Capitol Hill’s Rainier Chapter House plans a Revolution-ary celebration of its new historic status

By Tim Kukes for CHS

The Rainier Chapter House in the Harvard-Belmont District of Capitol Hill, the meeting hall for the Rainier Chapter of the Daughters of the American Revolution, was built in 1925.  This spring, it was placed on the National Register of Historic Places.

That’s not just something that just happens. Someone must care, and someone must do the work.

“We’ve been talking about it for a few years.  Our current regent – regent is kind of the top person of the chapter, runs the meetings and whatnot – she just kind of put it into full throttle last July,” said Diana Prigger, 1st Vice Regent of the Rainier Chapter.

The process is time consuming and involves a lot of documentation.  At one time the nomination form was 41 pages, according to Cindy Johnson-Sakuma, Regent of the Rainier Chapter. They managed to cut it down to 31 pages.

”When you first look at it you think, ‘oh, well, this is no problem,’ and it kind of like just grows,” Johnson-Sakuma said. Continue reading

Harvard Belmont District Tour: The Rich Life on Capitol Hill

Have your cake and gossip too as we visit Seattle’s only residential Landmark District featuring a wealth of upscale, early 20th century architecture. Harvard/Belmont is a veritable portfolio of the finest designers of the day: Charles Platt of New York and Hornblower and Marshall of Washington, D.C., as well as prominent area architects, including John Graham, Sr., Charles Bebb and Carl Gould, Kirtland Cutter, Andrew Willatsen, Arthur Loveless, Freed Anhalt, and A. H. Albertson. They provided innovative plans, a high level of craftsmanship and beautifully landscaped courtyards, which gives this neighborhood its distinctive character.

Tickets are free, but will sell out, so please register to confirm your spot!  The tour will be offered at 10 and 11 am on May 4.

Other free tours are also offered this day, as part of Sights of Seattle. Get to know your city through the lens of architecture on this weekend of free walking tours. Whether you’re new to Seattle or have lived here all of your life, we invite you to discover new things about the city you call home. Put on your walking shoes, grab a camera and embark on your own architecture adventure by joining one or more of our many tour options including several downtown tours or tours of our treasured neighborhoods.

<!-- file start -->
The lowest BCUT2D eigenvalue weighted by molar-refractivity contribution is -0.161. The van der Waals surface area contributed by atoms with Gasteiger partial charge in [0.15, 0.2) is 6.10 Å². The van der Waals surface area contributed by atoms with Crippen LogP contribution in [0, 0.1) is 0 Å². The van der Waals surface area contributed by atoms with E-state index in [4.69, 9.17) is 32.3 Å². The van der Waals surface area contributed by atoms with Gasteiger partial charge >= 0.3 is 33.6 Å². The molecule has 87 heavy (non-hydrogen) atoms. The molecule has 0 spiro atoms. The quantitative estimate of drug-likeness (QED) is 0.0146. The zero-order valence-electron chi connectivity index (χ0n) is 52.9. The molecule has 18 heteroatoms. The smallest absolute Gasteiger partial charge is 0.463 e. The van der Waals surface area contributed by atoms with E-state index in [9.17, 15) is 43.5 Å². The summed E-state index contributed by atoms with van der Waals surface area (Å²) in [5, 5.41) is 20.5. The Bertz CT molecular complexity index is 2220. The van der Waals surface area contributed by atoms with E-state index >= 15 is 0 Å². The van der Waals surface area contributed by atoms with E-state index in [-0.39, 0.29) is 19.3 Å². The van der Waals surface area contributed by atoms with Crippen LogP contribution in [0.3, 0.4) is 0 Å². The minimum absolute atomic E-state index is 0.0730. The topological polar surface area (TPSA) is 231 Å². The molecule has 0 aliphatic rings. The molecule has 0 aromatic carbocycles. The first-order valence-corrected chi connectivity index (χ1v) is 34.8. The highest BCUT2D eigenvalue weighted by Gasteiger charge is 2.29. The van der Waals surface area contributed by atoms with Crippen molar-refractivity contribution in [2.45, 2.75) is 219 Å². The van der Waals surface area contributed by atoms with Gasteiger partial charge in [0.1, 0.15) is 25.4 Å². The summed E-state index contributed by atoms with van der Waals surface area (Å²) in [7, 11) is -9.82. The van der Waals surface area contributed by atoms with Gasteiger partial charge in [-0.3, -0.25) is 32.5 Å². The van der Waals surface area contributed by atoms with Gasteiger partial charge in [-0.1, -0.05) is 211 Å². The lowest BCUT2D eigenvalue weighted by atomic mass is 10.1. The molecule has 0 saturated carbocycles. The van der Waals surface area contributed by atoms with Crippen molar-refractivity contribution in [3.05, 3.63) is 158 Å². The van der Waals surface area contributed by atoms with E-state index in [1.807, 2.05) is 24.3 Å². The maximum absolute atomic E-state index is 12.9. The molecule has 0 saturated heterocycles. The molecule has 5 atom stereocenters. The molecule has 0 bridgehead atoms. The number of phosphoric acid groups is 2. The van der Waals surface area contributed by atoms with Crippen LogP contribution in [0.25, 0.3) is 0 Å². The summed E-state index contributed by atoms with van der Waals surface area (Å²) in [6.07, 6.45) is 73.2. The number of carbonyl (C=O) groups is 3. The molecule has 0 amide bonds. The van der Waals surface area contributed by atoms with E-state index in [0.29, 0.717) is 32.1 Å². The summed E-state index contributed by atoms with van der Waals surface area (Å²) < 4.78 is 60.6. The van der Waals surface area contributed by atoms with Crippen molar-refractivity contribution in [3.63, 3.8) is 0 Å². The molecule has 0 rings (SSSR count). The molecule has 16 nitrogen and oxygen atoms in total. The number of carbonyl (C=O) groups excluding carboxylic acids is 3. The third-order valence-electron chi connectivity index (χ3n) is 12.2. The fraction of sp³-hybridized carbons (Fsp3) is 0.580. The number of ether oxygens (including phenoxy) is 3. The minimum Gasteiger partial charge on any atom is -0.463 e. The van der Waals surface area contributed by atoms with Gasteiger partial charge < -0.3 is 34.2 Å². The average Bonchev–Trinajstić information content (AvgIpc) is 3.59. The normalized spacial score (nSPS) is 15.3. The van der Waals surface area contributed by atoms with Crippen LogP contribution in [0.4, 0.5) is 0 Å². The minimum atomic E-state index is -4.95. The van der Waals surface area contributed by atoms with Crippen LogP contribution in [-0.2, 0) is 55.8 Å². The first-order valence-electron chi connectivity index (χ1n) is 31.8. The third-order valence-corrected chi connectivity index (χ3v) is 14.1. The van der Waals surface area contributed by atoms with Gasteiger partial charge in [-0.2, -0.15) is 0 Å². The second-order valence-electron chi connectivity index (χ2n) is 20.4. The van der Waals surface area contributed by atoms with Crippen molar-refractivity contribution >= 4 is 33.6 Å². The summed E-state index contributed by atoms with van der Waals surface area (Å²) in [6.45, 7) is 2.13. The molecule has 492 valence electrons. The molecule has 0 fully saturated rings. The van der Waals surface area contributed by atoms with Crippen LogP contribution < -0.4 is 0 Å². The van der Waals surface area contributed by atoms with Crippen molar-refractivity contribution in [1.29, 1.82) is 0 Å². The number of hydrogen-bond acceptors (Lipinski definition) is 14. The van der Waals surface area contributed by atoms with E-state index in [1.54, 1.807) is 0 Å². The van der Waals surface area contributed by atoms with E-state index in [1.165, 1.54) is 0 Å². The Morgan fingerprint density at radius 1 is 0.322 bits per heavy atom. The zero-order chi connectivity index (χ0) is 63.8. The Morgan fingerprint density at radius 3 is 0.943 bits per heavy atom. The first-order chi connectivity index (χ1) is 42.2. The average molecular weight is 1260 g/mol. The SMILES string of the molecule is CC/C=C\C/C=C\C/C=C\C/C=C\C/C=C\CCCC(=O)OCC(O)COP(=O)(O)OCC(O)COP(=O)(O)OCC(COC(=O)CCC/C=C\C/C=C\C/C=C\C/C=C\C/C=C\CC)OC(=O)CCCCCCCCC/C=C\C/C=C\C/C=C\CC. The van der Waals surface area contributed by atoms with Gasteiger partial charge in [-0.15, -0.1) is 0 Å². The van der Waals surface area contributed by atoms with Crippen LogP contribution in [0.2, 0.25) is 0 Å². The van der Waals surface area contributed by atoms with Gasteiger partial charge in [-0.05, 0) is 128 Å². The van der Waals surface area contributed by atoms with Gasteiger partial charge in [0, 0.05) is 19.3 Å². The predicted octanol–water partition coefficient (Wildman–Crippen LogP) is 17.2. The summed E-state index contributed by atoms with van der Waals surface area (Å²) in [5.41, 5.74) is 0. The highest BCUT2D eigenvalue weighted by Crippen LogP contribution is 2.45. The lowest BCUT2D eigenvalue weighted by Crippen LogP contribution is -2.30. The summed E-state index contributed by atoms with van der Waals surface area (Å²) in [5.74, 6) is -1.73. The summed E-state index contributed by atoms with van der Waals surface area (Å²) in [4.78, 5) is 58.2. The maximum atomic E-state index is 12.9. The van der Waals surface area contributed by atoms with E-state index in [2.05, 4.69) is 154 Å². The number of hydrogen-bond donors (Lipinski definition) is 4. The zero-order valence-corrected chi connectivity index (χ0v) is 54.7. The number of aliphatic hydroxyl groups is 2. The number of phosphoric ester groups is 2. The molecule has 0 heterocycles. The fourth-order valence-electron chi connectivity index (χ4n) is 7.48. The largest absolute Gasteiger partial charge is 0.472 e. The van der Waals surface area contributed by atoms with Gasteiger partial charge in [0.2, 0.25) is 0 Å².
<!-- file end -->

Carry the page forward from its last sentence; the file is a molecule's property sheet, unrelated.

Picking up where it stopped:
More Info on Free Tours:  https://seattlearchitecture.strangertickets.com/events/94201798/sights-of-seattle

Harvard Belmont/J. McKean

 

‘A sense of home’ on Capitol Hill: a look inside the new Consulate of Mexico in Seattle

Two times a week, its legal protection team visits many of the some 200 immigrant women — most mothers separated from their children —  currently held in the SeaTac Federal Detention Center.

“This is something we work on every single day,” Roberto Dondisch, general consul at the Consulate of Mexico in Seattle, tells CHS.

But like many efforts at the consulate, the team’s work is not about politics or trying to change Trump administration policies. Instead the team checks in on the women’s well-being, helps connect them to lawyers and organizations that can help, and is there to make sure its citizens retain their human rights.

“We are very active,” Dondisch said. “Everybody has the right to ask for protection.” Continue reading

Street Critic | Kerry Hall, a palace on the Hill

Kerry Hall East Elevation (Image: John Feit)

One of my favorite Capitol Hill buildings is Kerry Hall, home of Cornish College for the Arts’s Dance and Music departments, on the corner of Harvard Ave E and E Roy. The sole extant building of Cornish’s original Capitol Hill campus, Kerry Hall was built in 1921 in the Spanish Colonial Revival style and was designed by Seattle architect A. H. Albertson. Its Mediterranean-inspired design reminds me of the work one of my favorite American architects, Irving Gill, as well as one of my favorite buildings, the Doge’s Palace on the Venetian Lagoon, in Venice, Italy. Kerry Hall is listed on the National Register of Historic Places. Continue reading